By Monk

Artwork for Brazen Bull by Brazen BullThe backdrop of a global pandemic may not be the best time for a young band to try and establish themselves on the musical landscape, but that is exactly the situation in which East Anglia’s Brazen Bull have found themselves. And, when we describe they four guys as “young”, we’re right on the money, as they’re all still in their teens. However, given the resilience of youth, they have not let small things such as continuing lockdowns get in the way of getting their music “out there”, in the form of their forthcoming self-titled debut album, which they are self-releasing at the beginning of next month.

Sounds like a perfect excuse for the latest in our irregular series of ‘ÜR Introduces…’ features and find out more about this young band, their origins, the challenges they have faced over the past year and what they hope the future holds once some form of post-pandemic formality is restored…

First of all, we asked them to introduce themselves (well, given the name of this feature, it sort of makes sense doesn’t it?):

We have frontman Alex who is on vocals, Charlie and Hayden on lead guitar, Jordan on drums and me, Luke, on the bass.

Brazen Bull

You’re a relatively new band, so how did you all meet, and when did you come together as a band?

Luke: The band formed in June 2018 when me and Charlie, long term school friends, wanted to hit the stage performing our own music after we finished our GCSEs. Not long after that Charlie was doing an interview for music college when he bumped into Jordan, who was wearing a Iron Maiden T-shirt. They got talking and Charlie invited Jordan for a jam session and has been a part of the band ever since. Then over the next few years we started playing some shows here and there but constantly having line up changes as we weren’t happy with our sound or some member didn’t get along as easily.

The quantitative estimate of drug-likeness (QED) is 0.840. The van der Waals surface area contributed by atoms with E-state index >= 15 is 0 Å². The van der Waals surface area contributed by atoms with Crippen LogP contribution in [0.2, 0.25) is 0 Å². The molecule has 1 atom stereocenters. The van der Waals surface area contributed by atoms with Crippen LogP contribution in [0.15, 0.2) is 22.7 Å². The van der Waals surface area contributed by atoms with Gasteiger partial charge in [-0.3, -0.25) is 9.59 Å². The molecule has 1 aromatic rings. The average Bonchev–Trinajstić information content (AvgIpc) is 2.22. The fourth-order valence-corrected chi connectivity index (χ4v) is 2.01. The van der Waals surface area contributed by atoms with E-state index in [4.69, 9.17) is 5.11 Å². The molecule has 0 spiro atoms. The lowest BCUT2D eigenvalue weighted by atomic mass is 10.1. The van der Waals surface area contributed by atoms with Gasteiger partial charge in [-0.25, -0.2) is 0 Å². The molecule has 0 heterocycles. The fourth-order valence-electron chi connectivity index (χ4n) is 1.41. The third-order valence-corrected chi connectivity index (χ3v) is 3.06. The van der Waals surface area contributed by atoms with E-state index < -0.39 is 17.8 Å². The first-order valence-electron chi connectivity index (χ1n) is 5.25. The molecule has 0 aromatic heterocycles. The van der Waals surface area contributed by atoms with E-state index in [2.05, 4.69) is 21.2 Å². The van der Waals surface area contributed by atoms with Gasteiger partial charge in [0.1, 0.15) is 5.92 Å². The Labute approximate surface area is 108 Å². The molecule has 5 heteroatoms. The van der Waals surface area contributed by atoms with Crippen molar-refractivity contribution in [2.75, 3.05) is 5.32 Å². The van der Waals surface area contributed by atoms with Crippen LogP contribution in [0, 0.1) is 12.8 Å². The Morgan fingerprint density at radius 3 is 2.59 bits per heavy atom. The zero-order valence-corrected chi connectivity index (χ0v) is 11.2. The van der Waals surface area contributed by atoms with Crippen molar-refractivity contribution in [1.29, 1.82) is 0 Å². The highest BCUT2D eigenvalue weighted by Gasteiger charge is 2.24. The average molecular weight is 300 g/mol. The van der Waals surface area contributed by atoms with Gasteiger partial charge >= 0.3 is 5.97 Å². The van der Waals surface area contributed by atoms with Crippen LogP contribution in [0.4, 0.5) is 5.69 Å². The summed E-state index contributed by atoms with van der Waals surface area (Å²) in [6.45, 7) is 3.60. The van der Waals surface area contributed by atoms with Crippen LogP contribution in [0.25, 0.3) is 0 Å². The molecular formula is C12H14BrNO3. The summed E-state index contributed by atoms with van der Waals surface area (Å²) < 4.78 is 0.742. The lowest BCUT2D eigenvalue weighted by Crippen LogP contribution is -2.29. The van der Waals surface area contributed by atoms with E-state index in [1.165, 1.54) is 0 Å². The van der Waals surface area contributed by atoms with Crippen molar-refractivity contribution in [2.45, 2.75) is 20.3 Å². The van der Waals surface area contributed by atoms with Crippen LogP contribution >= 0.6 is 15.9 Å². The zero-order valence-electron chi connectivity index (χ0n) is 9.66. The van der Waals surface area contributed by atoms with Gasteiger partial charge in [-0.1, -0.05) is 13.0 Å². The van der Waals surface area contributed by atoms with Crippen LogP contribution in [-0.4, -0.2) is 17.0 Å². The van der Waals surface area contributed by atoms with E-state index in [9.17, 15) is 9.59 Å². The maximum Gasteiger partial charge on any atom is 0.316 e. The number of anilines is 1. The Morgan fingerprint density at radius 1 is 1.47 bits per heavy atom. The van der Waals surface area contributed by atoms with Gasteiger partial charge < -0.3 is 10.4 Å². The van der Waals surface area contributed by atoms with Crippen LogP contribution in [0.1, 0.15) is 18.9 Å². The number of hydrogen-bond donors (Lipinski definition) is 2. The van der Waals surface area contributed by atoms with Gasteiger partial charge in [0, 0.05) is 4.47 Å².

It wasn’t till late 2019/early 2020 we asked one of our Instagram followers (Hayden), who played guitar, whether he would fancy coming for a practice. From there we all hit it off very well [and] had one of our best shows to date. Then the pandemic hit. Our singer at the time wanted to part ways so we went on the hunt online for a new vocalist on That’s when we had a reply to the ad from Alex. We all jumped on a Zoom call, had a good laugh and then when lockdown was easing, we all got into the practice room and that’s when we felt the band was finally complete.

I love to explore the origin of band names: where did yours come from? Does it have a particular meaning?

Charlie: I took inspiration from bands like Iron Maiden, in that they got their names from ancient torture devices. The Brazen Bull is an Ancient Greek torture device, and I was like “that’s pretty sick”. So that’s how we got our name.

People love to pigeonhole bands, so how would you describe your sound?

Alex: NWoBHM with punk energy, sprinkled with a little bit of prog influences.

Luke: We all have different influences which has a big effect on our writing, so we have bits of everything. But our main vision of the band is to build the bridge of the classic rock and metal sound with the newer.

Picking up on the above point, what are your collective and individual influences, and how have you moulded these into the band’s own sound?